Discovering New Restriction Enzymes

Watch as Rick Morgan, Research Scientist in the Restriction Enzyme Division, describes his passion for discovering and characterizing restriction enzymes from nature. 


Richard Morgan, PhD:
So, the restriction enzymes are found in bacteria or archaea, but not higher organisms. So, you want to get some bacteria. You can go anywhere. So I mean, I've done them from my brother's backyard, one of my best enzymes. I was out visiting and I just took a water sample. I actually borrowed a little container from my sister in law, took a water sample with some mud in it, brought it back and tried to pick different looking colonies. You pick the small one, the big one, the white one, the yellow one, and I get maybe 20 different organisms that look different on a plate. And then you just get pure cultures.

So, you do basic microbiology. And then grill them up, break them open and say mix them with DNA. And do they have an enzyme that cuts DNA and gives you specific pieces? If they do, it's a type two restriction enzyme. So, then the fun begins, just do a little purification. And then it's kind of like doing a puzzle, which I love.

What we've done is we put a solution of our protein that we want to purify that still has some other things with it. So, we want to separate our protein of interest away from the other stuff. So in this case, we put five mLs of our sample of protein into this little tube. The pumps from the machine drive it through the tubing over onto the top of this column. It goes into the column and we keep running a buffer solution continually through it. And the proteins actually migrate their way down through the column. So, the solution is going to come down and then come over, and we're actually collecting fractions this machine, has a bunch of individual tubes for fractions and it's going to collect a certain volume and then move to the next tube and then collect the same volume and keep going.

Here we can see a trace of what's been happening. So the blue line is the UV absorbance. So, it's going to... when the proteins come off, you'll get an increase in absorbance as they go past the detector. So there's basically nothing happening. And this is the protein we're after, gave us a nice peak and you don't see a whole lot else because this is already fairly pure. So, this is actually looking really good. I'm happy with this. So, I'll send this down to New York. They'll mix it with DNA, hopefully get it to form crystals, and then they can trace how the protein is actually structured.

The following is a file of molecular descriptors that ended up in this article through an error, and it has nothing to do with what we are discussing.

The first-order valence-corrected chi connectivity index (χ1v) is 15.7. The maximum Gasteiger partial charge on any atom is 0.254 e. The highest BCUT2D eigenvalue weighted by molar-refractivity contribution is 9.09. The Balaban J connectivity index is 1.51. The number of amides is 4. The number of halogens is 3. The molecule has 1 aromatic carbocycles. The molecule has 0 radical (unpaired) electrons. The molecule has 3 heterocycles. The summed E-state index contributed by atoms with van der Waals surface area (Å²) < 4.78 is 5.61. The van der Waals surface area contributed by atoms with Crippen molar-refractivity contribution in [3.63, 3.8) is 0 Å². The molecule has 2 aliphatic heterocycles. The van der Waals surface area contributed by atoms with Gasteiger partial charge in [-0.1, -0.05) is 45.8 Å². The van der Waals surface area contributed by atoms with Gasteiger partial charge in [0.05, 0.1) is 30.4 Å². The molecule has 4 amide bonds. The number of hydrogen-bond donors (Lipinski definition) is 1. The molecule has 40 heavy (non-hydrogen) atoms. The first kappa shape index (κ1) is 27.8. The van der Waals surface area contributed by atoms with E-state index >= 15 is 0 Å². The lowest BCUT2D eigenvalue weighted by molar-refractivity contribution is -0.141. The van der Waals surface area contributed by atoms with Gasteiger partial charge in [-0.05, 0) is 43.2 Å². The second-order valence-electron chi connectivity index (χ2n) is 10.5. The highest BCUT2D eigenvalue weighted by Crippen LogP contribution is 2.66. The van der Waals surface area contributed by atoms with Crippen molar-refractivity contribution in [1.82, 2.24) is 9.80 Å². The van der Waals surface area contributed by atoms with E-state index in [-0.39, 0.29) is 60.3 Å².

When you cut DNA, so you cut a few different DNAs or just one, they'll give you different size pieces. You can basically take some DNA, cut it, run a gel to separate things by size. And then look at it and say, "Okay, I have a different pattern of sizes. They're different enzymes." What we would like is to find new ones. So, things that cut at a new site, or cut even the same sequence a different way. It just, then you have more tools to use.

This is a picture of an agarose gel. So, you can see up here they're the wells with the holes in the gel. And I've put the DNA solution into these, which sit down into the gel and then run a current from the top to the bottom. And the DNA migrates through the agarose, and it's kind of like people. The small pieces of DNA can work their way through the gel much faster than the big pieces of DNA. So, you separate things based on size. So, these are the largest pieces. They moved the shortest distance from here and these are the smallest pieces. They've moved along... significantly a further distance.

So in this case, this particular one here is a DNA size standard. So these are known pieces of DNA that I know the sizes of. So, that tells me where I am in the gel on this particular run. So, it's a control and it tells you... I can compare this to my known piece in this known piece is 1,274 base pairs. So, that's a little bit bigger. That's maybe 1280, 1290, 1300, something like that.

The question I'm answering here is how much enzyme do I have? This is lambda DNA, which is a one big intact piece. And it's cut with different amounts of enzyme. And we're looking at how much enzyme do I need to cut this into the... at every place where this enzyme recognizes the DNA. So, it would be a complete digest. So, this would be... These are complete digest. These are clearly incomplete. This is the highest concentration to lowest.

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